Master of Arts
This thesis explores how the local population of Enniskillen, (including the towns of Oil Springs and Petrolia) Southwestern Ontario, reacted to the environmental consequences of oil development between 1858 and 1885. The inception of Canadian’s oil industry in 1858 subsequently resulted in the contamination of the river systems, the pollution of the air, and the creation of new hazards in the region. The pollution led to water scarcity, the odour of oil permeating the air, and the threat of oil fires. In order to continue living in the oil region, the local population adapted, either by normalizing the new conditions of the environment or by trying to create solutions to mitigate the threats. Threats such as water scarcity and oil fires had to be dealt with because of the harm they could cause to the community. The strong odour of oil was tolerated as the locals had no way to address it and it did not pose a serious threat to life.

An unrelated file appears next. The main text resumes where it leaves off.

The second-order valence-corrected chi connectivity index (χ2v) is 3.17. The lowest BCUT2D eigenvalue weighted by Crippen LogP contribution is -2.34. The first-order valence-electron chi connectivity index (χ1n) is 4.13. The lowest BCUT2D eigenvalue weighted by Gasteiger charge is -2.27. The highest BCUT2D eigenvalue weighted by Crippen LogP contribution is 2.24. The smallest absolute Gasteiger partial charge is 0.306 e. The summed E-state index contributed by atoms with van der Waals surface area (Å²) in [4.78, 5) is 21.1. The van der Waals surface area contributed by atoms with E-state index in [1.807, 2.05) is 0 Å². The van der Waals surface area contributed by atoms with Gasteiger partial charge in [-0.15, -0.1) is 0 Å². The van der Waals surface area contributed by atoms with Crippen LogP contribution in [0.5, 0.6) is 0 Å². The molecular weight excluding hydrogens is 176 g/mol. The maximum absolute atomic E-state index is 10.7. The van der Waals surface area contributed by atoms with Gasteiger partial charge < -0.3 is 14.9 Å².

Summary for Lay Audience
During the nineteenth century, in Enniskillen, Southwestern Ontario, the local population experienced drastic environmental change caused by oil industry development. As a result, the local population adapted, either by normalizing the new conditions of the environment or by trying to create solutions to mitigate the threats.
Armstrong, Robert, "An Environmental History of Oil Development in Southwestern Ontario, 1858-1885" (2019). Electronic Thesis and Dissertation Repository. 6717.
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